Very rare commentary from Neil Young, talking about Kurt Cobain.
Sleeps With Angels, 1994 Bridge Concert, with Crazy Horse. Kurt, RIP.
From New Musical Express article "Reflective Glory" (07/15/95) by Steve Sutherland & Kevin Cummins on recording "Mirror Ball" (Neil Young and Pearl Jam collaboration) in the aftermath of Nirvana's Kurt Cobain's suicide and the contradictory forces of life and death: On "Mirror Ball", though, the natural incompatibility of these forces has been raised into shocking relief by one disciple choosing an unfeasibly extreme interpretation of Young's message when Kurt Cobain quoted, "It's Better to burn out, than to fade away." In his suicide note, citing Young's lyric as artistic justification for ending his inconsolable anguish, Young was shaken to the bone. Always an advocate of allowing the listener his or her own individual path through a record, he was so devastated by Cobain's personal reaction to a song that was basically written as a celebration of Punk that he was impelled to record the 'Sleeps With Angels' album in lament."
The NME article continues and observes: "Perversely, it is testament to Young's emotive power that Cobain should choose his words as an epitaph, but it is something Young still visibly shudders from. Once a song is out there on the radio, he reasons, it's not anyone's responsibility anymore. 'It's the machine and the fuel. It's over now. I'm not behind the wheel at all. It's gone. It's over.' As for Cobain, he mutters: 'I don't wanna talk about that. I just don't know what to say. Obviously his interpretation should not be taken to mean there's only two ways to go and one of them is death.' He laughs a cold, dry laugh. It's rumoured that Young was trying to contact Cobain at the time of his suicide, that he somehow foresaw the tragedy coming. 'I don't wanna talk about it," says Young. 'I really don't because I respect the fact that he's a guy who did what he did and, y'know, he did what he had to do and I don't wanna get any ...' He falters and recomposes himself behind alarming blue shades. 'I prefer to not be involved at all. I certainly don't wanna take advantage of talking about something like that for the interest of somebody else I've never met and selling myself in paper in the process. I'd rather you just left it out. It's just distasteful to me.' "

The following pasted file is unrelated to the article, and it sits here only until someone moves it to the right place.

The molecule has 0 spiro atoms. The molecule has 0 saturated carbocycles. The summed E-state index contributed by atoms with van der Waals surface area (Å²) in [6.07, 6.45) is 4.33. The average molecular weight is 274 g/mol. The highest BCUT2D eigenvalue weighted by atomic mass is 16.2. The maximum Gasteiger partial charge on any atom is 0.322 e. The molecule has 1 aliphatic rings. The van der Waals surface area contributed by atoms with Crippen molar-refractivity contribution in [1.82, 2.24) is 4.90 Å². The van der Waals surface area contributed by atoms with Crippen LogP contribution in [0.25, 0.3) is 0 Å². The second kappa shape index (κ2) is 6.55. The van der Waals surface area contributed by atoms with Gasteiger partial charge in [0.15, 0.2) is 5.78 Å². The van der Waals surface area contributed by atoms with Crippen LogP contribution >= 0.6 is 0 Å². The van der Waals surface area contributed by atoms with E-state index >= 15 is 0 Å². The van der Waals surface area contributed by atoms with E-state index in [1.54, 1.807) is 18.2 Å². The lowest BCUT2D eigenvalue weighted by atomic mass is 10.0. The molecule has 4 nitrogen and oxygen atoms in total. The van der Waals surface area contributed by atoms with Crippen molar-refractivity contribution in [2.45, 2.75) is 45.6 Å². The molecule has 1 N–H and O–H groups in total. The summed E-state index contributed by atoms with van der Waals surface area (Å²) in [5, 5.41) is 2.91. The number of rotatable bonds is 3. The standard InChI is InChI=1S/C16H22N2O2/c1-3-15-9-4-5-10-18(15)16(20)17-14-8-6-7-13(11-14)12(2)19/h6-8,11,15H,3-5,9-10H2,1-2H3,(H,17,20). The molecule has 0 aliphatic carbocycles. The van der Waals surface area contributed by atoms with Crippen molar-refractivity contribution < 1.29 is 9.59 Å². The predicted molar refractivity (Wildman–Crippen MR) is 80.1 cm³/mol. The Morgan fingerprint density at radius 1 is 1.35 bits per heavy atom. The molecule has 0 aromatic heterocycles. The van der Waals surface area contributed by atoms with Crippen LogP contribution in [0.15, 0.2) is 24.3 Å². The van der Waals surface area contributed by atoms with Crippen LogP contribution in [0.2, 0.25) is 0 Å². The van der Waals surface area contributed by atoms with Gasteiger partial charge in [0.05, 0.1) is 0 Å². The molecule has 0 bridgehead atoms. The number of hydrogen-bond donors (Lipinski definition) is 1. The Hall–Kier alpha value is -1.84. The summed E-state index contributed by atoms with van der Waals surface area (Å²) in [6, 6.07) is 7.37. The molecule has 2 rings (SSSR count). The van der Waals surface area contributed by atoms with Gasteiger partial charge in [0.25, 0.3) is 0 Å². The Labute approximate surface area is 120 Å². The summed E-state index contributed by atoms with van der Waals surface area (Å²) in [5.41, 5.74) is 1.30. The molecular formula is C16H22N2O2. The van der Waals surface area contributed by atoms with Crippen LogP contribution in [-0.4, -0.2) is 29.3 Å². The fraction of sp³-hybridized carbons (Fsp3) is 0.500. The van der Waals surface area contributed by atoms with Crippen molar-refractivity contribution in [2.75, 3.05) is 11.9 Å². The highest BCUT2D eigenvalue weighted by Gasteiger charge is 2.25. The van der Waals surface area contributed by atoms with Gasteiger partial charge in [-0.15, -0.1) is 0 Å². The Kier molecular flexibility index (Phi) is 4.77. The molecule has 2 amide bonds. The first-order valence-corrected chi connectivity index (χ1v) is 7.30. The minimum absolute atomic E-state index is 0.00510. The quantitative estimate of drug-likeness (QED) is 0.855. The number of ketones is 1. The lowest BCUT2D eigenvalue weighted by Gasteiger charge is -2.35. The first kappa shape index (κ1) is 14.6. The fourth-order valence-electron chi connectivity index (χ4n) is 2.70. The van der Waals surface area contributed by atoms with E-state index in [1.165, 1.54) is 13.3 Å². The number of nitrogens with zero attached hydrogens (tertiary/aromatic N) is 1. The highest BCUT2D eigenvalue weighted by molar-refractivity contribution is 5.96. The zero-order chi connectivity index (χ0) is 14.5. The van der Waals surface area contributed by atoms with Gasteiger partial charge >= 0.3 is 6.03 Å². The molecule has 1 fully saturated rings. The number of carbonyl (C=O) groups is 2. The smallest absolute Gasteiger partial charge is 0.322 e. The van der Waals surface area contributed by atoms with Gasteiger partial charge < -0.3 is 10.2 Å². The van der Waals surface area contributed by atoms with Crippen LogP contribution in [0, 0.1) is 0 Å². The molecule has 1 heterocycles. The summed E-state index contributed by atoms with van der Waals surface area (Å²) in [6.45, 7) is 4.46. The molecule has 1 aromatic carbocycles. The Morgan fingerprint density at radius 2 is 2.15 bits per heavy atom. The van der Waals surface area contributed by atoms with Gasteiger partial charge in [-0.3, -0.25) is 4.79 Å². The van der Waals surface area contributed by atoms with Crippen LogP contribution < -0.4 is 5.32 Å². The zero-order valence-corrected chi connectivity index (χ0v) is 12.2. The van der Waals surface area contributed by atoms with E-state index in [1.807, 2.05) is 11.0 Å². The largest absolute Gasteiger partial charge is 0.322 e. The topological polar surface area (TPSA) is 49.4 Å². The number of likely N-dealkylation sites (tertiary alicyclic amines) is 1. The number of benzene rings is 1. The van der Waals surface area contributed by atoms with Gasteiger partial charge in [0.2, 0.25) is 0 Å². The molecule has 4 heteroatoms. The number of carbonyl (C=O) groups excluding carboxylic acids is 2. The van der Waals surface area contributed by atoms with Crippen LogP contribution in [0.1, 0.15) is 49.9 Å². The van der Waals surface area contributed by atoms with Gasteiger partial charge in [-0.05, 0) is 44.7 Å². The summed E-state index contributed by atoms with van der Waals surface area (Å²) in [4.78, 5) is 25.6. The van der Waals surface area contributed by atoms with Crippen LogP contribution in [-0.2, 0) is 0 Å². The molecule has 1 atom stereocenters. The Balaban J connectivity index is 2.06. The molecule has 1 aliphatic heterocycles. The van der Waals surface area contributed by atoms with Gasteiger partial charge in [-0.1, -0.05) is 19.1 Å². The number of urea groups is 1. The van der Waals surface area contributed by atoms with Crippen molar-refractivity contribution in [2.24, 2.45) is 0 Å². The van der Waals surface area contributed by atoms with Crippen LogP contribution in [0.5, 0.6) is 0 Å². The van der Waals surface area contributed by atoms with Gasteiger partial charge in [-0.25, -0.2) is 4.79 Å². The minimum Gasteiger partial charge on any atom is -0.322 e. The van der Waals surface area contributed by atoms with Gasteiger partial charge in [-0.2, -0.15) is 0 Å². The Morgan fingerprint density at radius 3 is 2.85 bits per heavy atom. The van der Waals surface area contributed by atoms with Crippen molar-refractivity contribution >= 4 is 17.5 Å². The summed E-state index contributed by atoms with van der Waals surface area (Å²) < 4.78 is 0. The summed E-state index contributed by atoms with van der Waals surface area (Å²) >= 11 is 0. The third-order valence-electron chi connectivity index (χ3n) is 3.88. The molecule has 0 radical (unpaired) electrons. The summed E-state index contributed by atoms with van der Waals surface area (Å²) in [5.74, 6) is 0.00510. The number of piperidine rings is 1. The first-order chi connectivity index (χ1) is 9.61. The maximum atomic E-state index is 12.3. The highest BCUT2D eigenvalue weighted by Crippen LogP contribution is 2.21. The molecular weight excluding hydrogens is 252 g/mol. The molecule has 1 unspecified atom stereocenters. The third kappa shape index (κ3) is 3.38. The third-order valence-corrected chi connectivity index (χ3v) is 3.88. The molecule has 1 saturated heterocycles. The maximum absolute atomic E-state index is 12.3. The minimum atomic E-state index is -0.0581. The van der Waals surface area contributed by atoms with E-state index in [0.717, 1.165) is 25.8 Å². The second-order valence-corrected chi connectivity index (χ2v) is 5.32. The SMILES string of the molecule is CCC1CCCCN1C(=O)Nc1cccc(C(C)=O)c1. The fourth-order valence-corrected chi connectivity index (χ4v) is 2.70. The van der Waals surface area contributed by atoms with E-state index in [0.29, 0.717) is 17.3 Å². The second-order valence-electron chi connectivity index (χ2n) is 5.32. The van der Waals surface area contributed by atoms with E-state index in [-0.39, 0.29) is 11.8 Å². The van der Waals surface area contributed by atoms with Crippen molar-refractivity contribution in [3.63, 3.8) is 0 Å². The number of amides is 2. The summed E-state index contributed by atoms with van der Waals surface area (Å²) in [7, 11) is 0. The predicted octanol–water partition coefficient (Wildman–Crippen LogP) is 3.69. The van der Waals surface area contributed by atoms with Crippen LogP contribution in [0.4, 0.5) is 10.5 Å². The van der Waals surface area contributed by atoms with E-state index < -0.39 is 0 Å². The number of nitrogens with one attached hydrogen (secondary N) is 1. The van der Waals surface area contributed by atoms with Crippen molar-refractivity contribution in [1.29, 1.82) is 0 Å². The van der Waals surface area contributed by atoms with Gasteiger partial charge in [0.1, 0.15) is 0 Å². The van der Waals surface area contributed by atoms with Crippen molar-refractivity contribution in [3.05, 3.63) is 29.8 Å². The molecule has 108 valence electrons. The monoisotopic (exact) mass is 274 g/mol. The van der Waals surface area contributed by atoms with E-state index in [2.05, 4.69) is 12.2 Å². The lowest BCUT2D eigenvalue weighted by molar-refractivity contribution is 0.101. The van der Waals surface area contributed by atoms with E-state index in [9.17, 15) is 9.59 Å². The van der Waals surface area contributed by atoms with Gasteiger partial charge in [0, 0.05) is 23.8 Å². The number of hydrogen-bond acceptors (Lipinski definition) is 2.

During Neil Young's induction speech into the Rock & Roll Hall of Fame on January 13, 1995, Young choked up and concluded by thanking Cobain for "all of the inspiration".
It has been debated as to whether Kurt Cobain or Neil Young is the Godfather of Grunge? Cobain's demise has only added to Nirvana's musical legacy and influence. Yet Young has strenuously avoided any such labeling, preferring to be called "Don Grungio" instead.i
From a Neil Young interview in MOJO Magazine with Nick Kent: Q. Sleeps With Angels seems deeply haunted by the spectre of Kurt Cobain and his sad end... A. Sleeps With Angels has a lot of overtones to it, from different situations that were described in it. A lot of sad scenes (pause), I've never really spoken about why I made that album. I don't want to start now. Q. Has it anything to do with the similarity of Kurt Cobain's death to Crazy Horse Danny Whitten's death in 1972? They both looked so much alike... A. I just don't want to talk about that. That's my decision. I've made a choice not to talk about it and I'm sticking to it. [Also see, Danny Whitten and Kurt Cobain: Tragic Similarities] Q. Let's not discuss Cobain's death then. But what about his life? Did his music inspire you? A. He really, really inspired me. He was so great. Wonderful. One of the best, but more than that. Kurt was one of the absolute best of all time for me. Q. "Scenery" on Mirror Ball (recorded with Pearl Jam) seems equally haunted by Cobain's doomed image. It's like there's OJ Simpson on one side and Kurt Cobain on the other: two very different victims of celebrity madness? A. Well, the problems with celebrity and rock'n'roll start with the fact that nowadays it gets way too big too fast. Back in the '50s and '60s, rock'n'roll was 'big' but it was only 'big' to people who cared about it. Now it's big to people who don't care about it. So they can't begin to understand it. They just make ill-informed judgements on performers without first comprehending why or what it was that made the person famous in the first place. In the '60s there was a bond between the artists and the audience. It's harder to see now because so much these days is simply down to image projection. But today's pessimistic bands have a vision and an attitude that's unified their generation just like the 'peace and love' groups helped unify the '60s generation.